WikisWIKIS

DOWNLOAD:  Using Wikis
 Using Wikis

A. What is a wiki?

“Wiki wiki” is Hawaiian and means “very quick”.

If Wikipedia is the only wiki you know, you might want to find out more before starting to use wikis in your language teaching. You can love or loathe the basic idea behind Wikipedia – that a community of people can generate more knowledge more quickly than any commercial publisher – but wiki-technology has a lot more to offer for language teachers and learners.

Wikis are simple webpages with only two functionalities, namely reading and editing. They can be written and updated very quickly using text editing. The skills users need to write and update a wiki are comparable to simple text production using word processing software, e.g. Word. Wikis also allow the import of images and other media files into the webpage. Because the wiki is so simple, wikipages can be edited within seconds and made available to the next user. This makes them ideal collaborative writing and reading spaces on the web.

B. Why would I want to use wikis in my teaching?

Wikis fit in well with the practice of constructivist teaching and learning. Basically, if you believe that students learn better by actively participating in the learning process, generating their own “theories” about how language works, and practising language in collaboration with peers, then wikis are a tool you cannot neglect.
Wikis support this kind of collaborative learning as they allow users to develop their own rough version of a text (or theory) which can then be updated and edited by others. Writing becomes a collaborative process, and every contributor becomes at once a critic of other entries, an author or co-author and a reader. Checking, correcting and up-dating the wiki entries can be a potentially valuable way of learning to write in a foreign language, with help and support from peers (rather than solely from the teacher), and also with a ready audience.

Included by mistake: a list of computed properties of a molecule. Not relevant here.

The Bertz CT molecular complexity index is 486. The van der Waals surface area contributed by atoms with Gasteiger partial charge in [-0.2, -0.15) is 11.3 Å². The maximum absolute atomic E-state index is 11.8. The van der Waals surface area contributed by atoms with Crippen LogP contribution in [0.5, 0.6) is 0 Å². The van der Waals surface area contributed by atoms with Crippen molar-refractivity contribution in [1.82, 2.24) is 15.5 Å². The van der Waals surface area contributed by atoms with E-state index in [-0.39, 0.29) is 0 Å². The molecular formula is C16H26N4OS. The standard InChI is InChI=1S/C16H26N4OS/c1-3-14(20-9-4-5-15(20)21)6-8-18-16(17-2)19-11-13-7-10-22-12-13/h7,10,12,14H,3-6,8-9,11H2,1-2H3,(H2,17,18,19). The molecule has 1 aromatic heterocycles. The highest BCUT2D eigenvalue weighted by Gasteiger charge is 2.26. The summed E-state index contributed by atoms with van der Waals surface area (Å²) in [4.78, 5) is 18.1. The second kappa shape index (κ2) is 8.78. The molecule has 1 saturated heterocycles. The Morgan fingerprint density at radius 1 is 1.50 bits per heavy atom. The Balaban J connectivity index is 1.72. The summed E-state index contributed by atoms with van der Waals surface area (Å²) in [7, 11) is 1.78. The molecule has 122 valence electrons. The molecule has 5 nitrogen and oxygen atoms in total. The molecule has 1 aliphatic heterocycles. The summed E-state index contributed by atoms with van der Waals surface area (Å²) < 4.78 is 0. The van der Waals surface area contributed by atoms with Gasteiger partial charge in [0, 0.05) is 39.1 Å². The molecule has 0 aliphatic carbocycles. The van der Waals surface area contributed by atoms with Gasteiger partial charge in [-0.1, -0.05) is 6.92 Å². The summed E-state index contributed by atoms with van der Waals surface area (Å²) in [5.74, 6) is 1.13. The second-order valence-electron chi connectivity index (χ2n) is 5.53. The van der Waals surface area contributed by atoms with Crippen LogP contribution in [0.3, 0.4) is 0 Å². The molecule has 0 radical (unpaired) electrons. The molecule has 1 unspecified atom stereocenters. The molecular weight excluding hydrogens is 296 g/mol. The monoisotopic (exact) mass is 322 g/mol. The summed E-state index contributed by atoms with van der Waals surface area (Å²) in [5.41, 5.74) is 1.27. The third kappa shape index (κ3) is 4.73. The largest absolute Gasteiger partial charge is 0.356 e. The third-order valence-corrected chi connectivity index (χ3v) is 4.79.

A few good reasons for using wikis in language teaching:

1.
They are quick and simple to use and allow collaboration, independently of time and space, via easily accessible online spaces.
2.
They offer authentic writing practice.
3.
They allow students to be actively engaged in reading and writing: correcting, editing, and up-dating.
4.
They teach students the skills of collaboration alongside language skills.
5.
They present the student writers with a ready audience and critics.
6.
They are flexible enough to incorporate multi-media content (without clogging up your email).
7.
They can potentially be shared with a wider audience and made public (but see F).
8.
Most students will already know at least one wiki (“Wikipedia”).
9.
Wikis can help students become better organised because they can store their work in folders.

In addition, wikis can also support teachers in their classroom management.

Of course, wikis are more suitable for some tasks and pedagogies than for others. To find out more about suitable tasks, go to section D.


This initiative is carried out within the framework of a cooperation agreement between the European Centre for Modern Languages and the European Commission, entitled INNOVATIVE METHODOLOGIES AND ASSESSMENT IN LANGUAGE LEARNING   www.ecml.at/ec-cooperation